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The Cask of Amontillado
Transcript of The Cask of Amontillado
Poe lost both his parents by the age of three.
When Poe was away at university, he came back to his fiancee to find that she became engaged to another man. (University of Virginia)
Poe spent most of his life on the move. Places include Richmond, Virginia, West Point, Baltimore, New York and Philidalphia
Poe died at the age of forty, October 7, 1849. Narration First-person participant
A man by the name of Montresor is the protagonist and the narrarator.
Montresor is unreliable because he may be mentally unstable, therefore his narration may not be trustworthy. He killed Fortunato based on an insult that could have been insignificant; the reader does not know.
Montresor felt strongly about his acts, stating that "Neither by word nor deed had I given Fortunato cause to doubt my good will." In pace requiescat! Theme Foolishness: Extreme foolishness can cost you your life.
Freedom and confinement: In order for one person to be free another must be confined.
Revenge: When Fortunato "ventured upon insult, I [Montesor] vowed revenge."
Montresor gets his revenge by chaining Fortunado to the wall.
Appearance vs. Reality: Montresor asks Fortunato for help, but in reality, it is his way of luring him into his death. Characterization Characterization Montresor: "My treasure"
Proud, vengeful, sly
Vowed for revenge based off an insult
May be mentally unstable
Wears a mask and cloak, which conceals his identity. This symbolizes what he is concealing from Fortunato.
Static throughout the story
Montresor admits that he was "sick at the heart" after the deed. This indicates possible guilt. Mood/Atmosphere &Tone Mood is very eerie, dark, scary, and creepy
From the beginning, we have knowledge of Montresor’s desire to kill Fortunato. This adds tension to the seemingly normal dialogue, it also creates suspense as he leads Fortunato into the catacombs
The actions done to Fortunato are very frightening and sick
Montresor’s tone is frightening due to the fact that he gives us every last horrific detail of what is happening Plot Introduction: Montresor states that he must take revenge on Fortunato.
Trigger Incident: Montresor informs Fortunato that he bought Amontillado wine and that he would like Fortunato to check and see if it is indeed Amontillado. Fortunato accepts.
Rising Action: Montresor lures Fortunato into his home and down into the dungeons.
Climax: Montresor chains Fortuanto to the walls of his dungeon.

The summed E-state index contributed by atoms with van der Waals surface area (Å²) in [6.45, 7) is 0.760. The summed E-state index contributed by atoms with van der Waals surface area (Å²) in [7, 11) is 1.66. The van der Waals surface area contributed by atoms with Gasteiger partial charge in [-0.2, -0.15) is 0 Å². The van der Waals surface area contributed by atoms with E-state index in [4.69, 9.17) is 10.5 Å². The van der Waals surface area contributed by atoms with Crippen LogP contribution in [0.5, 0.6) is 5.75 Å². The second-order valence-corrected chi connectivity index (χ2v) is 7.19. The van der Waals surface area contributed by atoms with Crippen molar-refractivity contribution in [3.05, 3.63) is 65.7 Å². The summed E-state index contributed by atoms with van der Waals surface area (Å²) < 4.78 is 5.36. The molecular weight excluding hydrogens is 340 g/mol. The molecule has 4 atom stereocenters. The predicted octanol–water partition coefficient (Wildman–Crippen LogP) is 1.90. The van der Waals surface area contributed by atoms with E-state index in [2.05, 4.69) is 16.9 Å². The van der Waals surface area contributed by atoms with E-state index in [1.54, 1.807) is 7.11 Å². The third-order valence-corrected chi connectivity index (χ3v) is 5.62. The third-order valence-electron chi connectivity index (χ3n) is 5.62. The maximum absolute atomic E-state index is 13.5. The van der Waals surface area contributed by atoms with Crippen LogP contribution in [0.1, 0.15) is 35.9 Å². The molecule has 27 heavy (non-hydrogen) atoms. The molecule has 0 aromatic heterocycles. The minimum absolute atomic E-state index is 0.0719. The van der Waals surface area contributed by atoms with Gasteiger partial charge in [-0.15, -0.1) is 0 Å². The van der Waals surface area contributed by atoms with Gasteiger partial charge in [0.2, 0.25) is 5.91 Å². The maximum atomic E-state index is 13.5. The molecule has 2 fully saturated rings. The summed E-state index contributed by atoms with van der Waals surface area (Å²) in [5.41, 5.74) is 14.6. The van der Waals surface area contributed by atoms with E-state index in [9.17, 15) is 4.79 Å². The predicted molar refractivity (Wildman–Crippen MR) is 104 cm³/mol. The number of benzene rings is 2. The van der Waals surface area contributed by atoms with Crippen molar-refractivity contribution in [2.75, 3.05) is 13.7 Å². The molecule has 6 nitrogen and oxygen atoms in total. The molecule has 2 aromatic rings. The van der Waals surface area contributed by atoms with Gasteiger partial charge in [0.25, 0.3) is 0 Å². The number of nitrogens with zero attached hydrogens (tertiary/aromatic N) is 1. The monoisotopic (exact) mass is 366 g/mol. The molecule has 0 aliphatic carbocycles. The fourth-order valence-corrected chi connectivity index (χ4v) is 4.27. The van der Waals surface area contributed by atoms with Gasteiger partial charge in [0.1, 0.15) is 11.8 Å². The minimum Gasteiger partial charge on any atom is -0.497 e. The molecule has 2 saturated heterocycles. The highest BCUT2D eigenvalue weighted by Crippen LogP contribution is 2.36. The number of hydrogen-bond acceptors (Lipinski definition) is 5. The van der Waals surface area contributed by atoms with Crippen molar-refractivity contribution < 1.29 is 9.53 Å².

Conclusion: Montresor seals Fortunato inside the dungeon. In pace requiescat! Writing style Irony: Situational irony
"Come we will go back ere it is to late."
'"You? Impossible? A mason?" "A mason"
Dramatic irony: Montresor vowed to exact revenge on Fortunato. Fortunato is unknowing of this
Foreshadowing: Montresor play on words, "A mason"
Figurative language: "A huge human foot d'or, in a feild azure; the foot crushes a serpent rampant whose fangs are imbedded in the heel"
Dialogue: Dialogue is used within moderate parameters. Dialogue is represented as normal conversations. Setting The setting in which Montresor addresses the reader is not specified.
There is a carnival taking place right before Lent Represents Fortunato's festive mood.
There is an interesting juxtaposition between Montresor’s murderous motives and the festive, innocent nature of the carnival
Catacombs are dark and damp; Montresor blames this for his sick heart on the dampness
The stairway descent of the two characters can represent their descent into hell Discussion 1.What did Fortunato say/do to insult Montresor?
2. Is Montresor mentally unstable? Is he a reliable narrator?
3. In what tone did Montresor say "Yes, for the love of God!" Works Cited Summary & Analysis Fortunato: "Fortune"
Drunk, oblivious fool
Expert in fine wines
Montresor states that he is "A man to be respected and feared"
Possibly insensitive and vile. "The thousand injuries of Fortunato I had borne as I best could, but when he ventured upon insult, I vowed upon revenge."
Wears a motley, which may represent his foolish nature
Static, up until his last line: "FOR THE LOVE OF GOD, MONTRESOR!"
This reveals how frightened he is.
Poe, Edgar Allan. Edgar Allan Poe, complete tales and poems. Edison, NJ.: Castle Books, 2001. Print.
"The Cask of Amontillado Theme of Foolishness and Folly." Shmoop: Homework Help, Teacher Resources, Test Prep. N.p., n.d. Web. 13 Dec. 2012.
SparkNotes Editors. “SparkNote on Poe’s Short Stories.” SparkNotes.com. SparkNotes LLC. 2002. Web. 13 Dec. 2012.